GUIDED HANDWRITING AND METHOD USED
Guided handwriting is one of the most frequent means of forgery and
oftentimes the most difficult to detect. It has been established that
with care the elements of each handwriting can be detected and proven
in a guided signature. The leading handwriting experts of the world
are unanimous in declaring that it is possible for holding another's
hand in making a guided signature to infuse the character of the
uider's hand into the writing.
Guided handwriting is the writing produced by two hands conjointly and
is usually erratic, and at first sight, hard to connect with the
handwriting of any one person.
The character and quality of writing in case of a controlled or
assisted hand must depend largely upon the relative force, exercised
by the joint hands. The difficulty in writing arises from the
antagonizing motion of one hand upon the other, which is likely to
produce an unintelligible scrawl, having little or none of the
habitual characteristics of either hand.
Where one hand is more or less passive, the controlling hand doing the
writing, its characteristics may be more or less manifest in the
writing. But obviously the controlling hand must be seriously
obstructed in its motions by even a passive hand; and since the
controlling hand can have no proper or customary rest, the motion must
be from the shoulder and with the whole arm. The writing will
therefore be upon an enlarged scale, loose, sprawling, and can have
little, if any, characteristic resemblance to the natural and habitual
style of the controlling writer, and of course none of the person's
whose hand is passive.
In appearance it changes abruptly from very high or very wide to very
low or narrow letters. This is to be explained by the non-agreement in
phase of the impulses due to each of the two writers. If both are
endeavoring at the same moment to write a given stroke the length of
that stroke will be measured by the sum of the impulses given by the
two writers. If they act in opposition to one another, one seeking to
make a down stroke while the other is trying to make an up stroke, the
result will be a line equal to the difference between the stronger and
the weaker force.
As these coincidences and oppositions occur at irregular but not
infrequent intervals, like the interference and amplification phases
of light and sound waves, the result traced on the paper might be
expected in advance to be--and in fact is--a distorted writing where
maxima and minima of effect are connected together by longer or
shorter lines of ordinary writing.
The only state of things which can justify the guiding of a hand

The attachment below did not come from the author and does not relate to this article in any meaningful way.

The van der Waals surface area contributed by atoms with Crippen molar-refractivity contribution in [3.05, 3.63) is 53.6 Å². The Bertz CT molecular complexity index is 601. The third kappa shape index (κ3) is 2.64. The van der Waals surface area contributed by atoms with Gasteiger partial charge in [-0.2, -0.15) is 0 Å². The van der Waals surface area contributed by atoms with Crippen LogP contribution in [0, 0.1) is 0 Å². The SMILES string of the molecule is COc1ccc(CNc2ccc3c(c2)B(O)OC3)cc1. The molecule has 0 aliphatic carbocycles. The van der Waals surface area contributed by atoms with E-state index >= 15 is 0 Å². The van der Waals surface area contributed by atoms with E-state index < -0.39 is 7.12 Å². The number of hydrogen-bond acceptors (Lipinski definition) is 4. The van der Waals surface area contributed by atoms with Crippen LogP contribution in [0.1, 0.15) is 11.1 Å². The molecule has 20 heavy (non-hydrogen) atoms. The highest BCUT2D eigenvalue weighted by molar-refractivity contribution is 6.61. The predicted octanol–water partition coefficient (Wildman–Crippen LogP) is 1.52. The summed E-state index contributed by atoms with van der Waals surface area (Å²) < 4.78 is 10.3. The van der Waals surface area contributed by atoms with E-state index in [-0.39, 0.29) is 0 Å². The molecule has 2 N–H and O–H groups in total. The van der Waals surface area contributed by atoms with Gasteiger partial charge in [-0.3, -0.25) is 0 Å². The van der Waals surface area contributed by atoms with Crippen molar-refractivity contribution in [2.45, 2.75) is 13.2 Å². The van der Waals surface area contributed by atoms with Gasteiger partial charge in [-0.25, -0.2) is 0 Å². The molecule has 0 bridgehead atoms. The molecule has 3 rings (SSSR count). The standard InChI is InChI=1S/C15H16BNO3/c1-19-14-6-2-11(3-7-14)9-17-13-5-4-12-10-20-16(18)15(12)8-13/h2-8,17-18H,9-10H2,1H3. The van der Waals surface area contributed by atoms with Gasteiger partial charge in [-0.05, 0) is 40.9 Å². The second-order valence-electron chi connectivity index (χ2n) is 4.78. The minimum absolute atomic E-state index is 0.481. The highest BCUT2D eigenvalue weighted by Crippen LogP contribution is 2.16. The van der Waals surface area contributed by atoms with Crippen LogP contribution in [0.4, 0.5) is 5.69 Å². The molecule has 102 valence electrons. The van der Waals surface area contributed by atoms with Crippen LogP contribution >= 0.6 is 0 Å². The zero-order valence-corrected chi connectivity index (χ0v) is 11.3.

executing a legal instrument is the feebleness or illness of its
When such assistance is required it is usually given by passing the
arm around the body of the invalid and supporting the writing hand
while the necessary characters are being made.
Both participants in this action are looking at the writing, and both
are thinking of the next letter which must be written, and of the
motion of the pen necessary to produce it. Unless the executing hand
were absolutely lifeless or entirely devoid of power, it would be
impossible for it not to influence the guiding and presumably stronger
hand; for the least force exerted cannot fail to deflect a hand,
however strong, in an unnatural and cramped position. Nor can the hand
of the guider fail to add its contribution to the joint effort,
however much the brain which controls it may strive to render the hand
entirely passive. Both minds are busy with the same act, and
insensibly both hands will write the same letter with the results just
Can the characteristics of each hand be separated from those of the
other and the relative amount of the two contributions to the joint
signature be stated?
This is a question which is naturally asked during the trial of a case
involving the consideration of a guided hand. From the comparatively
small number of experiments made in this direction it would be too
hazardous to answer it in the affirmative, but it may be said that
some of the characteristics of each hand can usually be made apparent
by the system of measurement, and the indications seem to point to the
probability of being able to increase the number of characteristics
elicited in proportion to the number of observations made. If the
significance of every part of every stroke could be properly
interpreted, it follows that a complete separation of characteristics
would be effected, but this would require an indefinitely large number
of observations to be made and a quite unattainable skill in
See specimens of guided signatures in Appendix.